Amblyopia, commonly known as lazy eye is a deficiency in adequate vision development caused by the failure of both eyes to work in unison. With most cases of ambylopia the eyes themselves are typically healthy yet visual acuity cannot be achieved by just glasses. If not treated amblyopia can result in severe visual impairment, even blindness in the affected eye.
Amblyopia is the most frequently diagnosed vision disorder in childhood. Because it usually starts as an infant developmental problem, the disorder is often challenging to diagnose. The earlier a diagnosis is made and treatment begins the better the possibility of full recovery. Treatment usually works faster and more effectively for patients who start prior to entering pre-teen years.
This is why it is crucial to have your child’s eyes tested early on in development. The American Optometric Association recommends that children receive a complete optometric exam by half a year and again by three years of age.
Causes of Amblyopia
Lazy eye may be the result of any condition that affects typical eye and vision development. One common cause is strabismus, a condition where the eyes are improperly aligned. Strabismus can cause the eyes to cross in (esotropia) or turn out (exotropia) and therefore aren’t able to work together. Sometimes amblyopia is caused when one eye is more nearsighted, farsighted, or astigmatic than the other eye. This is the result of a condition called anisometropia. Occasionally, lazy eye is the result of other optical conditions such as cataracts or some other anatomical problem.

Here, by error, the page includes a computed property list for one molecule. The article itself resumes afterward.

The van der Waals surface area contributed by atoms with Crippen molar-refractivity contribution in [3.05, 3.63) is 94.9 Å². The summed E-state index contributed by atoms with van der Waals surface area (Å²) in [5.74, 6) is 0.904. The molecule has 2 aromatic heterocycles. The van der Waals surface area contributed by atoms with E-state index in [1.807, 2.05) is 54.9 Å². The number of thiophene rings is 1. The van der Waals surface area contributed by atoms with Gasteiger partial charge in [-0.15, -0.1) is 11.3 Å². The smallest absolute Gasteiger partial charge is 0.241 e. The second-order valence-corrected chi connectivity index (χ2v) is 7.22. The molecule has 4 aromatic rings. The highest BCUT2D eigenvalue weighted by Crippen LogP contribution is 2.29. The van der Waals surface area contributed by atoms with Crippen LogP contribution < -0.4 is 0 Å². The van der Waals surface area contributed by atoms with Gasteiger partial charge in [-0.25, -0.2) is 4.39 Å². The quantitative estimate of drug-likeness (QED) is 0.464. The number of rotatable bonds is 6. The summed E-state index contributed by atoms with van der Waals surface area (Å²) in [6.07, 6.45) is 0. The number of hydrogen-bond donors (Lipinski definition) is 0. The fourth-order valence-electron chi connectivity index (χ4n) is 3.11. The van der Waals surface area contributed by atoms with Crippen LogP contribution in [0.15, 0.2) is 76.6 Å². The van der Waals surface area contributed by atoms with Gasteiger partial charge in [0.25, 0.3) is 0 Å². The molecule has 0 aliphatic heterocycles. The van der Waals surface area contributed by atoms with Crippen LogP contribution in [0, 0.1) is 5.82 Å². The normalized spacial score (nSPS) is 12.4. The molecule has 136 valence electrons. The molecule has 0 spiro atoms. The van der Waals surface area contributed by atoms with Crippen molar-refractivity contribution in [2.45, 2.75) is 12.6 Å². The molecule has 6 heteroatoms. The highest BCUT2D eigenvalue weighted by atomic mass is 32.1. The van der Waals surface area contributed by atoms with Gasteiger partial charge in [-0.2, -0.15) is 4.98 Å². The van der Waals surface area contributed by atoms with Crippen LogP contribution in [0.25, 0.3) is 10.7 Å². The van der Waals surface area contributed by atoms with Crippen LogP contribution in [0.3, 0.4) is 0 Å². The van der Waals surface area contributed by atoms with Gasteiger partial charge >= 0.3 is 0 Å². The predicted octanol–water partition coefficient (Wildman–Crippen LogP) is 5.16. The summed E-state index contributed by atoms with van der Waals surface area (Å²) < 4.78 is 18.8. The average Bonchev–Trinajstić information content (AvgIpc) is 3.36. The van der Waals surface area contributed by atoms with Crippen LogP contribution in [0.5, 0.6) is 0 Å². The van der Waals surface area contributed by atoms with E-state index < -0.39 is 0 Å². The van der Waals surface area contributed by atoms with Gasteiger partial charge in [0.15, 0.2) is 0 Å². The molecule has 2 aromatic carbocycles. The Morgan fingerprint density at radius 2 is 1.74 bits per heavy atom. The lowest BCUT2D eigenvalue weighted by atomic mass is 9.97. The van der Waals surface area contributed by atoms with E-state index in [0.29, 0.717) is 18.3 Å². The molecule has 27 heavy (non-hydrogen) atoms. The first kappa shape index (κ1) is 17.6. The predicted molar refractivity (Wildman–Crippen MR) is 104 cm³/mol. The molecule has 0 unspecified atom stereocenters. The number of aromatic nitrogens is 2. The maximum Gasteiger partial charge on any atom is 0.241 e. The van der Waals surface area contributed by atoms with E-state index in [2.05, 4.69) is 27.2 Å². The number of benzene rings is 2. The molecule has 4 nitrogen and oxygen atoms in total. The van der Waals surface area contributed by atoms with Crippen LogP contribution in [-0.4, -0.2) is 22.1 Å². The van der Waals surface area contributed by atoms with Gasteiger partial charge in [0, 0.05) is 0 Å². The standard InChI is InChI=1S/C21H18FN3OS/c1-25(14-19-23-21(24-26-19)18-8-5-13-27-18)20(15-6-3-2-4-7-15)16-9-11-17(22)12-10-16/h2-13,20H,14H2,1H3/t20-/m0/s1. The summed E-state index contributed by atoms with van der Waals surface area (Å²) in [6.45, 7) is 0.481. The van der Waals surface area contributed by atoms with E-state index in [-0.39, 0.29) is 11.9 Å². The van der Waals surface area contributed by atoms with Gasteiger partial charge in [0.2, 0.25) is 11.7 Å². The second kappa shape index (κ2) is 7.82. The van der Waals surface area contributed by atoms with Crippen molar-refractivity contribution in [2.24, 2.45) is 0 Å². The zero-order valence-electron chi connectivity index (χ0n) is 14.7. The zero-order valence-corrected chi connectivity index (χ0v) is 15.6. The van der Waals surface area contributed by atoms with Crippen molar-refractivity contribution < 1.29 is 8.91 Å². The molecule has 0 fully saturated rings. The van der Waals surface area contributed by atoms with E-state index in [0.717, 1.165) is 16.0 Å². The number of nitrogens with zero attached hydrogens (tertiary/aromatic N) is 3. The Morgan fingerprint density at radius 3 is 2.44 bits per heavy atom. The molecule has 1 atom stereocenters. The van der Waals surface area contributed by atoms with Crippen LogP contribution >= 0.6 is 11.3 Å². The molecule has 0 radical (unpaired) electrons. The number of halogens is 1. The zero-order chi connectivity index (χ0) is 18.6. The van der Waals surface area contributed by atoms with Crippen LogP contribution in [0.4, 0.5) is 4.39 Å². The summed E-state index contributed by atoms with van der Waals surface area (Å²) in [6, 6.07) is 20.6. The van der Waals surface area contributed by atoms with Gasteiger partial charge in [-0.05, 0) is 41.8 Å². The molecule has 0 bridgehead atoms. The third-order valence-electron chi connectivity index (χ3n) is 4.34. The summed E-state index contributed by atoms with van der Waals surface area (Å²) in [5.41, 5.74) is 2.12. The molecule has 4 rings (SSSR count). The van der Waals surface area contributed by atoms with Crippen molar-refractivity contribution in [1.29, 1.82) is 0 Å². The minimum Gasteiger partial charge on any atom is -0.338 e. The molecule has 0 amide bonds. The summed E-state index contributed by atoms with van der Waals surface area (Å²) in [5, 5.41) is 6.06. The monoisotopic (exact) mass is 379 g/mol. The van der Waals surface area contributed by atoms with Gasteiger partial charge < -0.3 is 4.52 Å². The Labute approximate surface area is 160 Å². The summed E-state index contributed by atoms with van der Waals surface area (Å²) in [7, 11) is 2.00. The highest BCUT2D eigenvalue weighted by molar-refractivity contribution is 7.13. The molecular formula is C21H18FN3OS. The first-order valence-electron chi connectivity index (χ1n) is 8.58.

Treating Lazy Eye
Treatment for lazy eye is directed at attaining proper binocular vision. In addition to using prescription eyeglasses or contacts, the most common way to do this entails forcing the individual to use the eye with the reduced vision. There are a number of alternatives to achieve this and the treatment is chosen according to the individual situation and the decision of the eye doctor.
Frequently doctors will prescribe patching, where a patch is worn to occlude the stronger eye. A patch forces the patient to use the weaker eye, which promotes proper sight in the underdeveloped eye and assists the visual system in the brain develop properly. Nevertheless this treatment greatly depends on cooperation of the patient to use the patch, which can be a problem with many children.
An alternative to patching is the use of atropine. When placed in the better eye, atropine drops obscure the sight to force the use of the weaker eye.
Additional treatment options include vision therapy also known as orthoptics to train the eyes to work together as a team and sometimes surgery to realign the eyes. Special contact lenses or other vision aides are also sometimes used.
Because amblyopia involves a disruption in the vision process, younger patients often show more success with treatment. Still, there have been many instances where teenage patients were successfully treated and therefore anyone who thinks they or their child has amblyopia should schedule an appointment immediately with their optometrist If you are in need of amblyopia treatment in Philadelphia, PA, be in touch to schedule a visit. The sooner proper diagnosis and treatment are underway, the sooner we can begin to repair your sight!